The Indiana coal plant continues to earn from Ohio Energy Customers

GreenPower reports the financial results for the fourth quarter of 2021

Ohio state Reps. Casey Weinstein, D-Hudson, and Jeffrey Crossman, D-Parma, toured the Clifty Creek Coal Plant, owned by Ohio Valley Electric Coop, this week. Clifty Creek is in Madison, Ind., an hour from the Ohio border.

An Indiana coal plant continues to receive subsidies from Ohio energy ratepayers despite efforts from lawmakers to whittle away at the scandal-ridden House Bill 6 passed more than two years ago.

Highlights

  • “It’s time to shine some light on the subsidies keeping this out-of-state coal plant operating,” Weinstein said. “Ohioans are footing the bill to keep a plant in Indiana open when other states are closing dirty, non-competitive plants like this one.”

  • Ohio Valley Electric receives $232,000 in ratepayer subsidies per day, Crossman and Weinstein said, part of which goes to Clifty Creek.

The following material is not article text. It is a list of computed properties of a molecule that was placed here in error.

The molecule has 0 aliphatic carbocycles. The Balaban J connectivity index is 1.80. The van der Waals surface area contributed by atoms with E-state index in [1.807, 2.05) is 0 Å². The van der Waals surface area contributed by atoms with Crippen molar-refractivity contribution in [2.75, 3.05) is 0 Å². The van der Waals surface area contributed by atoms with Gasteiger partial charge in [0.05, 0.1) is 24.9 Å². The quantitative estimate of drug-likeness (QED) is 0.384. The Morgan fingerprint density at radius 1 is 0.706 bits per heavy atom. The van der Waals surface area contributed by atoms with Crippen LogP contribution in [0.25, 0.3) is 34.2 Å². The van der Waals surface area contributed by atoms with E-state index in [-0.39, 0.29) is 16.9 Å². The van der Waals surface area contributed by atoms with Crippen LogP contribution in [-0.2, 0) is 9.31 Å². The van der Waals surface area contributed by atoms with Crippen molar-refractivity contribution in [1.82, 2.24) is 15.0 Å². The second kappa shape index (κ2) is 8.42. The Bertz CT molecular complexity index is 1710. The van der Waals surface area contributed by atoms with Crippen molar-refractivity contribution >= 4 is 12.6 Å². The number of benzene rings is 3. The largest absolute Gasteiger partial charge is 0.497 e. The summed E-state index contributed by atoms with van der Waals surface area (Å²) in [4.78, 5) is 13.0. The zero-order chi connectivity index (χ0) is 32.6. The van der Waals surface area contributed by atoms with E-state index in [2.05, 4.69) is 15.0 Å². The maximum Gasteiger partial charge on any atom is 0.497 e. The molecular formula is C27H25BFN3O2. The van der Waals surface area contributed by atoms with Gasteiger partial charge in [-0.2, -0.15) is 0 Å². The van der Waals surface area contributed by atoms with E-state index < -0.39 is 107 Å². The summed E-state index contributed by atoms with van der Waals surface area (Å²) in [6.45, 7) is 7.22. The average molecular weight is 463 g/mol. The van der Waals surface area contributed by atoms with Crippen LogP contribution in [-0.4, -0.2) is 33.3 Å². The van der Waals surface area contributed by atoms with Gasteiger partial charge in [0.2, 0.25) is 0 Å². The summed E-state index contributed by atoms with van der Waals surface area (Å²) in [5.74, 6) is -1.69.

“I can say this unequivocally, Ohioans should not be paying for a coal plant located in Indiana – an hour away from the Ohio border,” Crossman said.

Lawmakers already repealed parts of HB 6, including nuclear subsidies, but the coal money remains. Legislation to eliminate the coal subsidies is having hearings in the House.

“Coming here has been educational, and I encourage all Ohio legislators that supported the bad House Bill 6 to come here to see what they are actually paying for. Even people in Indiana think that the plant operators need to look to the future so that these workers and this community are not left behind.”

Former Ohio Speaker of the House Larry Householder faces federal bribery and racketeering charges in the $60 million scandal that led to the passage of House Bill 6 and a billion-dollar bailout of the state’s nuclear plants.

House Bill 6 was cosponsored by Republican Reps. Shane Wilkin of Hillsboro and Jamie Callender of Lake County. The company at the heart at what federal prosecutors call the largest bribery and corruption scandal in Ohio history, FirstEngery, agreed to pay $230 million and cooperate fully with the government as part of a deferred prosecution agreement.

Householder was expelled from the House earlier this year. He, along with four co-conspirators, were charged a year ago. Three of the six entities have pleaded guilty. Also charged were former Ohio Republican Party Chairman Matt Borges, lobbyist Neil Clark, the Oxley Group co-founder Juan Cespedes and strategist John Longstreth.